Hana Shafi Loving Your Body: The Eternal Struggle

During the intermission of a burlesque show I went to, the host announced that any amateur without any burlesque experience at all could make a submission to try and be a part of the next show. My friend excitedly turned to me saying that her and I should totally try it out. Just her suggesting it was enough to make my mouth dry. My ultra-confident vixen alter-ego would’ve said, “fuck yeah, let me go grab my thigh-highs!” But my ultra-confident vixen alter-ego is never there when I need her. Instead, I sat there thinking: how does one get the guts to be so comfortable with their body that they can strip in front of a huge audience?

The show had a huge variety of body types, but even so, I couldn’t imagine ever trying something like that myself. Fuck, I don’t even have it in me to play strip poker with a big group of people. Talking about it with another friend, we started to discuss the importance of body-positivity and were hit with an awful realization that a term like “body-positivity” shouldn’t even have to exist. It should be the standard, something obvious to us, but instead, being comfortable with your body has become this fantastical skill one can only dream of achieving. The standard is hating yourself. The exception is loving yourself.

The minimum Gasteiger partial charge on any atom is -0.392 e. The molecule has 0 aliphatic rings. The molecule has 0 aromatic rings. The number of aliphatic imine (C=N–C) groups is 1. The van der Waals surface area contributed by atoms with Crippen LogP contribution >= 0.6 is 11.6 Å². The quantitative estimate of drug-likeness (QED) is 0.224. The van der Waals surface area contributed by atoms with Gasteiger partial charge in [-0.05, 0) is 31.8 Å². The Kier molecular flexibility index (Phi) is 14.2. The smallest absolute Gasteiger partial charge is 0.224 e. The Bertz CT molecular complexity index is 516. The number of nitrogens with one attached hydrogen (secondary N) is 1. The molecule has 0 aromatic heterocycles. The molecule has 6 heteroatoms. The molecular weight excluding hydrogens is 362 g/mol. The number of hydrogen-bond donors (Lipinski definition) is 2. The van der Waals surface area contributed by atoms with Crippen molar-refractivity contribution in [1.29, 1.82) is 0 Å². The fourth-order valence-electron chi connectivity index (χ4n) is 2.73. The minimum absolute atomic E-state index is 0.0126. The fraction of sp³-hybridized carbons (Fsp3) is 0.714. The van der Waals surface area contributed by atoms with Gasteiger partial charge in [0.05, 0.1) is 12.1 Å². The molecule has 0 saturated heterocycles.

Who’s to blame? Well, a lot of things. Popular media mainly and how one type of unattainable body image is rammed down our throats. Images in magazines are about 90 per cent thin, tall, cis-gendered, able-bodied white women. And on top of that, there are tons of thin, tall, cis-gendered, able-bodied white women who don’t even look like the ones in the magazine! It’s depressing to think that even though the greater majority of people look nothing like photoshopped supermodels, this is the image we are given on a daily basis. Perhaps even an hourly basis thanks to billboards, computer ads, and TV-screens every couple blocks. 

Of course the standard would be hating yourself when most women do not see anyone who actually resembles them in some way portrayed as the pinnacle of beauty. It’s not just about thin vs. fat, though that’s a huge part of it. For example, I walked past a poster in a mall advertising some skin cream and it showed the before picture and the after picture and I’d consider myself lucky to have the flawless skin of the before picture! The after picture literally looked like blemish-free porcelain, like a plastic mannequin. I thought to myself, there’s no way any human being naturally looks like that.

It’s not enough just to be thin or just to be curvy, we are pressured to have the “right” amount of each, certain hair, certain skin, certain bone-structures. Thinking about it is enough to make a girl never want to look in the mirror again. So to all of you people who are confident with your body, please do your best to spread that body-positivity to every person you meet, because it seems like loving yourself is in short supply. 

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